2. Place your cold eggs in the 180 degree F water, cover with a lid, turn off the heat, and cook for exactly 6 minutes. When you place the eggs in the water, the temperature may drop a bit, so be sure to turn the heat up for 30 seconds or so to compensate, then check the temperature again before placing the lid on the pot and turning off the heat entirely.
  3. Remove the eggs from the water when 6 minutes is up with a slotted spoon, cut the tops off of the eggs, and serve with toast, salt, and pepper.


30 Responses

  1. Suellen says:

    I’ve never used vinegar in the water before. What is it for?

    • Sydney says:

      It helps the shell peel away from the egg easier…supposedly. Some people say that it’s a myth, others swear by it – I’ve always just done it because hey, why not?

  2. Rhonda says:

    I am terrible at getting eggs boiled correctly, I finally bought a microwave egg boiling contraption and it works great. I am going to give this a try.

  3. Aarthi says:

    This looks delicious…I love running yolks with warm slice of toast…yum

  4. CherryPi says:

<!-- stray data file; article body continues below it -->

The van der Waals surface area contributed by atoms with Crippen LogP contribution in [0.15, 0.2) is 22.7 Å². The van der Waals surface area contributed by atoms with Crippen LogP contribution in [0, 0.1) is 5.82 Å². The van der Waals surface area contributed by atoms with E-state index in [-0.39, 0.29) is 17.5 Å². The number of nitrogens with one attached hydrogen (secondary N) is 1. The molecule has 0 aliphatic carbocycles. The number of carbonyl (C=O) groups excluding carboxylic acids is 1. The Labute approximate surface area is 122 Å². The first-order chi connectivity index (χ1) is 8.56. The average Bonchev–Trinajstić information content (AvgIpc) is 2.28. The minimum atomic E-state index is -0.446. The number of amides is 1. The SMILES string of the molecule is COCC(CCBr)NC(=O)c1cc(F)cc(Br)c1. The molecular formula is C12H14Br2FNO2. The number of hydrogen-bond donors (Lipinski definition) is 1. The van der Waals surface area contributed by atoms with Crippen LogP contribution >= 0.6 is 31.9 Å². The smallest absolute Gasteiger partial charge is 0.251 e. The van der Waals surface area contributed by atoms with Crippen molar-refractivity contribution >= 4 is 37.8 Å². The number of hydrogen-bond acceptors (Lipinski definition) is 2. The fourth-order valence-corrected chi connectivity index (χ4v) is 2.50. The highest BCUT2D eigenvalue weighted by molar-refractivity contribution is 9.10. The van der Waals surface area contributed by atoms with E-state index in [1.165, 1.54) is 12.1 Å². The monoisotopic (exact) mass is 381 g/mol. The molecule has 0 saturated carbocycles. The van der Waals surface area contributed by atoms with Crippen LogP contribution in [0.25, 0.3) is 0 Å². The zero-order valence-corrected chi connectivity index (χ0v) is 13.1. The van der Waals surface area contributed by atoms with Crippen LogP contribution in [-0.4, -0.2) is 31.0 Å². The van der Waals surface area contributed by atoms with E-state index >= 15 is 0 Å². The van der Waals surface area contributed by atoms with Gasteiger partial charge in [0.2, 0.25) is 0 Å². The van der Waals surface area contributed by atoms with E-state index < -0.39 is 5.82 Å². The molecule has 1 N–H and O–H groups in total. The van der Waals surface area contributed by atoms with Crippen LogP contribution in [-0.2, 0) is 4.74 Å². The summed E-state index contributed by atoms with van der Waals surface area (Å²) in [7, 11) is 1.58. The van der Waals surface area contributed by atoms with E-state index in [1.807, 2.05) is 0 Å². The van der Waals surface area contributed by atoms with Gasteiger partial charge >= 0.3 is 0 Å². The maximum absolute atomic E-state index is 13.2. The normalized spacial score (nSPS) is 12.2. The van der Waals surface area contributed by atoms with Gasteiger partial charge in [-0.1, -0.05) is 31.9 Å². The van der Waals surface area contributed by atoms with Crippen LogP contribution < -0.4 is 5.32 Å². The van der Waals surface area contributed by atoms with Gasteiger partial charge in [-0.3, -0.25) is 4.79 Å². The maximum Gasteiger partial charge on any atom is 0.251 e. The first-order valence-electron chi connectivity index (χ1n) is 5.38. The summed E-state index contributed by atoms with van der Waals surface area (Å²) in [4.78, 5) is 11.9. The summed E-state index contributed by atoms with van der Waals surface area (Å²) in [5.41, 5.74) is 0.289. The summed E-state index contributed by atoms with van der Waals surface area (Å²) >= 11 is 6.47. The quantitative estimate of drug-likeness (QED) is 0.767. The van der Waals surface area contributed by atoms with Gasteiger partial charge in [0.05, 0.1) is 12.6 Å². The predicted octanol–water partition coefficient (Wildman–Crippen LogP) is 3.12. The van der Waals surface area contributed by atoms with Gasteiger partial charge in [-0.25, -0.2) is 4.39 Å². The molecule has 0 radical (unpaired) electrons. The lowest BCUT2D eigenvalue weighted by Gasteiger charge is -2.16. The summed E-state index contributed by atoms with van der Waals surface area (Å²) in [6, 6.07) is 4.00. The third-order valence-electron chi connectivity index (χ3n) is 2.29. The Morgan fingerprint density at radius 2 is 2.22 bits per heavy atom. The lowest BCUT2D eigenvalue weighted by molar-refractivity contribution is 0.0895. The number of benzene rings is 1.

I love eggs and soldiers! I’ve not had that for breakfast for years, and have been less inclined to since moving to America. It’s not that eggs are bad here, just that they taste different, and I worry that if I make eggs and soldiers with said eggs, because of the taste difference it will ruin the memories for me.

    Weird thought I know, but it makes sense to me!

  5. Aimee says:

    I love soft boiled eggs! I’ll have to try the vinegar in the water next time. Thanks!

  6. Gilly says:

    I used to love eating this when I was younger. the soldiers are even better when you put marmite on the toast as well as butter.

  7. Dana says:

    Such a fantastic breakfast! One of my favorites for sure!

  8. Anna says:

    I love your post! Just the perfect time to introduce healthy breakfast to my toddler who loves singing rhymes like Humpty Dumpty, and all…
    She is getting picky with breakfast dishes now that she is growing up and I cannot allow my creativity to go stagnant during these times. Thanks to posts like this one.I know my presentation won’t be as pretty as yours (mine will be messy, I can bet on that…) But I know I’ll have an A for effort. Thanks for sharing!